Alaska is America's wildest, most remote state. But it is not immune to manmade environmental damage (just ask the residents of Valdez). On some of Alaska's most isolated beaches, you'll find plenty of garbage -- tons, in fact, as a group of scientists and artists discovered last summer, when they embarked on a 450-mile expedition to collect and document marine trash.
The project was named Expedition Gyre, since most of the marine debris in Alaska emanates from the North Pacific Gyre. Launched by the Alaska SeaLife Center and the Anchorage Museum, Expedition Gyre brings together the visual arts and marine biology in an ambitious effort to raise awareness about oceanic plastic pollution. Throughout the one-week expedition, the scientists categorized their findings, while the artists collected pieces of trash that will be used to create work for an exhibit curated by the Anchorage Museum.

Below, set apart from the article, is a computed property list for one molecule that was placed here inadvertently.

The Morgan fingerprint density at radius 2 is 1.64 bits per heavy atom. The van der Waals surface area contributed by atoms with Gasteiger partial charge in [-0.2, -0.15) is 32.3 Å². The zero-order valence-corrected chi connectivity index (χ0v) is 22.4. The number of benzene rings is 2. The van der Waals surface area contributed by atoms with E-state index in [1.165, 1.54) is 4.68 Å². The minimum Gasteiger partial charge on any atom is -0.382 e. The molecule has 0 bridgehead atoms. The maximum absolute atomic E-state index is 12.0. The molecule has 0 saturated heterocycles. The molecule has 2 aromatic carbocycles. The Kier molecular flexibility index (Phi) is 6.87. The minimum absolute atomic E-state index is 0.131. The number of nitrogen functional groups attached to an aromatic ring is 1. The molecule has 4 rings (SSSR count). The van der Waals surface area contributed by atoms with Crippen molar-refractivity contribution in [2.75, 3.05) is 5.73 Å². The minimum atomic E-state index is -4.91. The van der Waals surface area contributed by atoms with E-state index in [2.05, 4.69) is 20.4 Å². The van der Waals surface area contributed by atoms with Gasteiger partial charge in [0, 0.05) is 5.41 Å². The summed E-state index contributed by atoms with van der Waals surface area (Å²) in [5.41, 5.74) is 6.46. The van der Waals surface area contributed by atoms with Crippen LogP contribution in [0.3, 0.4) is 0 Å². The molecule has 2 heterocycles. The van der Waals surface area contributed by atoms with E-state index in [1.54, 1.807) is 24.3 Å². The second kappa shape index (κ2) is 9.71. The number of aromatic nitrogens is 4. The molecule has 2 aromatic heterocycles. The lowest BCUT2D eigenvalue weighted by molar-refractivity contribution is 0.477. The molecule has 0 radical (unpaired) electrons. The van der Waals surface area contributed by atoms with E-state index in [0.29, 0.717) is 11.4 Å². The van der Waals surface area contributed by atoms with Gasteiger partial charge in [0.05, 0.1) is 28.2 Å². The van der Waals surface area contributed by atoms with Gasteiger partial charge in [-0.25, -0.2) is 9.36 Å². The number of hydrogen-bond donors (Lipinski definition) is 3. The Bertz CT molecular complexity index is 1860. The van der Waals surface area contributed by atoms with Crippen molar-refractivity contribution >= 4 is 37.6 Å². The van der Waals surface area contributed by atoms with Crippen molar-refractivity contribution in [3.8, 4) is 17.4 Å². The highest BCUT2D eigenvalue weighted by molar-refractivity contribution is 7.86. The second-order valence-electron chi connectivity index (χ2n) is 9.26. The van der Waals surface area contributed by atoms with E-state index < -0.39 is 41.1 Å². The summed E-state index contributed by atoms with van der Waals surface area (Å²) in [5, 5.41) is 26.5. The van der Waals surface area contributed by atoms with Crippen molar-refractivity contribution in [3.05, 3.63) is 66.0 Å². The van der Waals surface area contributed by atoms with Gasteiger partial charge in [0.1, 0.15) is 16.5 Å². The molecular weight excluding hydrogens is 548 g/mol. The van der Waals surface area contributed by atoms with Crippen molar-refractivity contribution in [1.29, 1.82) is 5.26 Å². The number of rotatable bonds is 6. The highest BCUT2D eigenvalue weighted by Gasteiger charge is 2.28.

The exhibit, which will run at the Anchorage Museum from February 2014 to September 2014, will feature the work of more than 20 artists from around the world, not all of whom took part in the Gyre trip. After the Anchorage showing, the Gyre exhibit will travel to museums around the world, highlighting the global nature of marine pollution.